Early Gaelic harp music

There is a great deal of ancient Irish music lost in consequence of the attachment harpers latterly have for modern tunes, and which is what is now chiefly in vogue

The Memoirs of Arthur O'Neill, c. 1808-131

Does Arthur O’Neill mean by this that the older Irish music was neglected in favour of more up-to-date Irish tunes, or that exciting foreign tunes were displacing Irish music? There was certainly some of the latter going on in the 18th century; Echlin O'Kane played Corelli violin concertos on his Gaelic harp2, and Dominic Mungan played adagios by Handel3. However it is not clear how much these performances were exotic novelties or the mainstay of the harpers at this date.

Certainly much of the Irish music played by by the harpers was not particularly old, but was of contemporary composition and style. Denis O'Hampsey was an odd one out at the Belfast harpers' meeting in 1792, and it was only many years later that Edward Bunting eulogised him in print:

The pieces which he delighted to perform were unmixed with modern refinements, which he seemed studiously to avoid; confining himself chiefly to the most antiquated of those strains which have long survived the memory of their composers...

Edward Bunting, The Ancient Music of Ireland, 18404

So, the manuscripts of Edward Bunting5, which preserve such a richness of harp music, including some notes on playing technique and harmonisation, need to be used carefully. There is no doubt that some of the tunes were old at the time - Scott's Lamentation as played to Bunting by Denis O'Hampsey6 was reputedly composed in 1599 - but half of the music played at Belfast was composed by Carolan (1670-1738) who often incorporated European classical motifs and forms. A number of tunes were older but had been "updated" and had had new variations composed for them.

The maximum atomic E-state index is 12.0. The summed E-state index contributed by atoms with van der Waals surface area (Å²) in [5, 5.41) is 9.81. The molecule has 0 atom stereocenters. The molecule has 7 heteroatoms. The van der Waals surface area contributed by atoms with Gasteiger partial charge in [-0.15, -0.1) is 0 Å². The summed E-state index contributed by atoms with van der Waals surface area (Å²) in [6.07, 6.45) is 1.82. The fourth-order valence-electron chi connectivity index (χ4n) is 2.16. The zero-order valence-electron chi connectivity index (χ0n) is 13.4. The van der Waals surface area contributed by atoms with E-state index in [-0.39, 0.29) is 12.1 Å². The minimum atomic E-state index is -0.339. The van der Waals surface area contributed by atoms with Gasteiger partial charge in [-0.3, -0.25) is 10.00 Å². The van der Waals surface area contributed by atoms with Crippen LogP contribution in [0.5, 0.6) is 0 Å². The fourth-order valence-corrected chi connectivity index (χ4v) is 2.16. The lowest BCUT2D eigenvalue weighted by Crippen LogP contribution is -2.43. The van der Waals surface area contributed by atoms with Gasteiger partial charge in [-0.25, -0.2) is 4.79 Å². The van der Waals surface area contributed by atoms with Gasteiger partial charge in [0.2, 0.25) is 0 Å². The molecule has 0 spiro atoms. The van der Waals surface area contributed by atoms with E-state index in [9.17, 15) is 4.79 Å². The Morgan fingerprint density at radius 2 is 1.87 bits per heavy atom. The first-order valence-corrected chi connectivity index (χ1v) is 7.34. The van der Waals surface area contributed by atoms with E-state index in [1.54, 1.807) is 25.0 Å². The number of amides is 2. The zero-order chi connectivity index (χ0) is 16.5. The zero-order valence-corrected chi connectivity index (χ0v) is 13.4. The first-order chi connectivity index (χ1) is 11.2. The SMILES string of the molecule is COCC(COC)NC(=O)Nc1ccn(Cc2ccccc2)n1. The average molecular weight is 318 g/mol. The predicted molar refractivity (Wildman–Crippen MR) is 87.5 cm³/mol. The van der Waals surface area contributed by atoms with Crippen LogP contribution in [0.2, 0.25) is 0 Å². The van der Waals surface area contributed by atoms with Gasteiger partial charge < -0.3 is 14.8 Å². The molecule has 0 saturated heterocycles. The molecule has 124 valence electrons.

Also, of all the harpers interviewed by Bunting, the only one who used his fingernails was again O'Hampsey, the others using the soft tips of their fingers to play7. It is not clear how early the use of the fingertips had spread from the European classical tradition to the wire-strung Gaelic harp; it may have started as early as the 17th century. This has implications for the articulation and gracing of the tunes; the newer techniques perhaps suiting more modern music.

Scotland in the 17th century

In Scotland the Gaelic harp died out earlier than in Ireland, so there is no equivalent to Edward Bunting, noting down tunes straight from the harpers. However right up to the end Irish harpers travelled in Scotland - among them Denis O'Hampsey and Patrick Byrne - so there is no need to assume any great divergence in style or repertory1.

Instead, harpers in Scotland seem to have passed on their music to other musicians, so that harp tunes survive in scores set for lute, fiddle, and maybe even pipes2.

The name Rory Dall (Blind Rory) was used to refer to two completely different people, Ruairí Dall Ó Catháin (Rory Dall O'Kane) (c.1570 - 1660), an Irish gentleman harper who spent much of his life in Scotland3, and Ruaidhri Mac Mhuirich (Roderick Morison) (c.1656 - 1713/4), harper and poet to the MacLeods at Dunvegan4. Many tunes are attributed to "Rory Dall", or have his name in the title, prompting much argument between the Scots and Irish over which one they belong to. I lean towards the Irish one, not least because the Scottish Rory Dall seems to have worked primarily as a poet and a number of his verses, set to pre-existing tunes, still survive.

A class of tune strongly associated with "Rory Dall" is the "port". Although the word originally meant "a tune", it came by the 17th century to refer to a specific type of harp tune. They are characterised by a number of features, most notably a rather vague overall melody, a formalised rising introduction which may be the remnants of a tuning prelude, and division into two unequal sections5.

Another tune form often found in these Scottish sources is the lament, Cumha in Gaelic. These grand formal pieces can share features with Ports, not least of which is that both are sometimes given with variations written out6.

Much has been made of the presence, in the Scottish sources, of harp tunes with variations. Of course, the formal music of the Great Highland Bagpipe7, played in a living tradition from the 17th Century to the present day, is entirely built around the working out of formal and complex variations on a tune. Many people have claimed that the pipes took over the music of the harp in Scotland, and the presence of similar variation forms on these harp tunes seems to support this.